Yara and I in Ventura

After her trip came the wedding. My lovely Lauretta married Ed, her longtime boyfriend who has been a part of our family since she was 16. The wedding was amazing, set in the stunning mountains surrounding Yosemite National Park. The couple, so clearly in love and easily moving into the next stage of their relationship, made their special day such a beautiful testament to all of the people and things that they love. I had so much fun with my family, Aunts, Uncles, and Cousins...it was definitely a special trip! Photobucket
The Bride and Groom
Fam at cocktail hour
Jesse and Grandma Barnes
Aunties and me!

The last leg of my trip was a bit more bittersweet. I went up to Seattle for a few days to see my family and friends up there. It was so nice to see my Auntie, my lovely friends, my cousins and Uncle, and my Grandma-but it was also very hard. I had not seen my grandmother since she had her stroke, and when I got there she was ill and in quarantine, still unable to talk, and having a hard time both communicating and getting around. It was devastating to see her that way, after so many years of knowing and loving her personality and idiosyncracies-now both shadowed by silence, confusion, and forced submission to her confinement while sick.
Getting Pedicures for Grandma's birthday
Hot tub fun!

While I spent much of my time with her not knowing what to say to a person who cannot respond back, and feeling both awkward and uncomfortable, small moments reminded me that my grandmother was still inside the shell. Her strong hands that would squeeze mine, her laugh, and her long hugs. THese helped bolster me, and made it easier to continue telling my one-sided stories. And I'm so glad that I did.

Three weeks after returning to the UK, my Grandmother passed away. I was devastated that I could not be there for my family, that I was not there to say goodbye in person. But I know that wherever she is now, she is so much better off than she was here. She can probably talk, and laugh, and walk without aid. And I hope that her and my grandfather are dancing through eternity together to the sounds of never-ending big band music.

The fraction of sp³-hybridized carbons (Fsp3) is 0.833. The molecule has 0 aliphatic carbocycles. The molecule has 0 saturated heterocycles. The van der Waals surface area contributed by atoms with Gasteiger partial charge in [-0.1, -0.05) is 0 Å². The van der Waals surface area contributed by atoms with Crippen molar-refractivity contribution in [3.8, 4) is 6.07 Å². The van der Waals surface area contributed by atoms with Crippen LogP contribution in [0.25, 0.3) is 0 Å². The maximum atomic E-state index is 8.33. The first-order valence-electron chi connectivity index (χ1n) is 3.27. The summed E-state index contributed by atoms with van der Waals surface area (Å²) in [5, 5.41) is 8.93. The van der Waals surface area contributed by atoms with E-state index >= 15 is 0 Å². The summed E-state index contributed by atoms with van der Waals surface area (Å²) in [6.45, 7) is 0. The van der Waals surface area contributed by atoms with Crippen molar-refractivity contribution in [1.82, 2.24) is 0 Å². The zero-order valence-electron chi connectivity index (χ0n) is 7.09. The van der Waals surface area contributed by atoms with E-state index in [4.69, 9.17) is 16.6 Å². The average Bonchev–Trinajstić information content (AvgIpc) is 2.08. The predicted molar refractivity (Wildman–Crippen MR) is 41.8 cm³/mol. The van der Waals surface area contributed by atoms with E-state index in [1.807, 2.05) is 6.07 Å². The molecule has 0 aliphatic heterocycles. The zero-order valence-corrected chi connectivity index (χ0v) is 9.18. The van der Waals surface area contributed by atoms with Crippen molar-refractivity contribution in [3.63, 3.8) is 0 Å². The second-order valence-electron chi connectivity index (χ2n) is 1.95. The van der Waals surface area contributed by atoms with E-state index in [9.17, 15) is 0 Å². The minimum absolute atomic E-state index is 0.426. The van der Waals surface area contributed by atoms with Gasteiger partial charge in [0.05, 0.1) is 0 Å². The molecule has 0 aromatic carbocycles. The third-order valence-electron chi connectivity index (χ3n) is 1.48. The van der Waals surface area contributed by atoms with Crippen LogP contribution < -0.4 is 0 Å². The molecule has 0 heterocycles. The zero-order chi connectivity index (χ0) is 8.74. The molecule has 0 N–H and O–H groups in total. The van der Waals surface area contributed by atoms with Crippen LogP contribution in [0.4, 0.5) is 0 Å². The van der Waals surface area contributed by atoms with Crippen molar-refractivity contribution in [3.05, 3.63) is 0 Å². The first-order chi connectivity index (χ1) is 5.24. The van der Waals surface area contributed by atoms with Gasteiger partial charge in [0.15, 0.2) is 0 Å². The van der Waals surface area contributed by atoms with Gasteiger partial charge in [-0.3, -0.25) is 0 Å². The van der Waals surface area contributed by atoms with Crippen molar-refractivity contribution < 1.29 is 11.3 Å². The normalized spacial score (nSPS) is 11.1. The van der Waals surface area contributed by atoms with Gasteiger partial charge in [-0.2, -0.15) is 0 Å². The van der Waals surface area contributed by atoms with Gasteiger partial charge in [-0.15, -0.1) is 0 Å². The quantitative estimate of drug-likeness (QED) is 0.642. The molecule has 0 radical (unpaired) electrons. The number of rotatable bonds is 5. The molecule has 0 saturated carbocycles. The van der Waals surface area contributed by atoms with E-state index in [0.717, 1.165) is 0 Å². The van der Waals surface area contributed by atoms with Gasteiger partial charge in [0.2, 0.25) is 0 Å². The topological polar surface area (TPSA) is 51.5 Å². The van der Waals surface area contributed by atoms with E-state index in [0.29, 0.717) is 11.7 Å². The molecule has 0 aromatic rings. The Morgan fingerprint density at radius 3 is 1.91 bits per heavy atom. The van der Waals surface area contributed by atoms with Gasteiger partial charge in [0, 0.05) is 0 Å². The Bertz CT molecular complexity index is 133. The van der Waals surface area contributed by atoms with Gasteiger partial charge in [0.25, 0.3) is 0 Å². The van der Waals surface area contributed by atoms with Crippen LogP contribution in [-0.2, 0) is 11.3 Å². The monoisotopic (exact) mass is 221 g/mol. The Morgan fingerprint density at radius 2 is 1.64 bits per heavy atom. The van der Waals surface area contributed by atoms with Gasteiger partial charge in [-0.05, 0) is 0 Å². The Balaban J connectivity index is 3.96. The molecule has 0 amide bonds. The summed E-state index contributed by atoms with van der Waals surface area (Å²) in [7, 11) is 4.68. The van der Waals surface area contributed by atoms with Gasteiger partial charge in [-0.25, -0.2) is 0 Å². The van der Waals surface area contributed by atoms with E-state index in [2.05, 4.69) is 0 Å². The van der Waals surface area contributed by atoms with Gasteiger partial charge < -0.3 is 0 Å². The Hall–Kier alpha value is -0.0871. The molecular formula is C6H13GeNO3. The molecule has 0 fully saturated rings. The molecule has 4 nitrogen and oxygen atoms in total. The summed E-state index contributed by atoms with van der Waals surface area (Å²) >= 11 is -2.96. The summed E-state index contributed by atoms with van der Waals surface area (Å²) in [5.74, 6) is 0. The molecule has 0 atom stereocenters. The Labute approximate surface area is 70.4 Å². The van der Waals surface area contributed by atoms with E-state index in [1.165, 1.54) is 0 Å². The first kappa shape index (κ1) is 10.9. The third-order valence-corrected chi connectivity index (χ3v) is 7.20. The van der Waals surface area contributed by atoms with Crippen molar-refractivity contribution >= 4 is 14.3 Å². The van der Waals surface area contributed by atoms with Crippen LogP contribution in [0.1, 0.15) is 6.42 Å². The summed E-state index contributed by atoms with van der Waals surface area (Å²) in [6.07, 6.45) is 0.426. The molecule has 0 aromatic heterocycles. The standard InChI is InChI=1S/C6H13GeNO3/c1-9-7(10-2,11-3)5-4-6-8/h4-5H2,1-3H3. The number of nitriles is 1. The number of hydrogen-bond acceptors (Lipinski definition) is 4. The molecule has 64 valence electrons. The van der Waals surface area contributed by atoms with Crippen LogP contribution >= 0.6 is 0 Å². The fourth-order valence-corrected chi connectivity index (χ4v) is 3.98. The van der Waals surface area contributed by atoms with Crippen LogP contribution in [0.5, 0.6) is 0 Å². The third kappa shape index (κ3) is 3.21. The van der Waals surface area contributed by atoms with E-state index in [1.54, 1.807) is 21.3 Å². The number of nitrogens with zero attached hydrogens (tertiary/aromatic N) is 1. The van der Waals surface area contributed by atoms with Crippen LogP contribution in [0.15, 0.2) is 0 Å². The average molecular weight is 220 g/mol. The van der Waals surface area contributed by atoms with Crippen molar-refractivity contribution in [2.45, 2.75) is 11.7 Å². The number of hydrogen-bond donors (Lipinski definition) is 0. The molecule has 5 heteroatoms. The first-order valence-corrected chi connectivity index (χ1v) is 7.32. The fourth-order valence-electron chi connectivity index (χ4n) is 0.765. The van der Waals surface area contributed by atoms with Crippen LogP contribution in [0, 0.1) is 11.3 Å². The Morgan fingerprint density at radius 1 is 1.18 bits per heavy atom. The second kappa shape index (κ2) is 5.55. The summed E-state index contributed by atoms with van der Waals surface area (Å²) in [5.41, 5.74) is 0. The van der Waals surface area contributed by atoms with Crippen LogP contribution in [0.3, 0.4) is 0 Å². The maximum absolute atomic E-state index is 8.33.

Christmas 2007

Although the sadness is still raw, especially when I write about it, I find it cathartic to do so. My paternal grandparents were dynamic, fantastic people. I'm so glad that I have so many memories of them left, and I have them to thank for my love of travelling, cultural appreciation, and experiencing new things.

On a happier note, my newlywed cousin is also expecting her first child. More apropos timing could not be possible. One life ends and another one just beginning. I know that her child will be welcomed by loving parents, surrounded by an extended family full of equal love, laughter, stories, and strength. My maternal grandparents have nurtured a large family that keeps growing. We are all family by birth, and I am happy to say that we are friends by choice. This side of the family gives me my love of large families, the knowledge that different beliefs and lifestyles can be celebrated, and the reality check that drama queens sometimes need!

If there is one thing that I know now that was a less defined belief before June, it is this: family really is an amazing thing. Family has the power to build you up, appreciate your uniqueness, accept our differences, and move through all stages of happiness and grief with a strong, yet intangible thread binding it together. Family is also what you make it. I have some family members that feel like strangers, who do not attempt to nourish the relationship, and some friends that are closer than blood and bonded to me as such. These things happen in life, and all we can do is try our best to be understanding to those who cannot appreciate the human familial bond, and hold on all the more to those in our lives who do.

My fabulous family!

After a winter/spring of maddening routine, I am still living this summer of change. Lets hope August doesn't let me down!

<3 Kim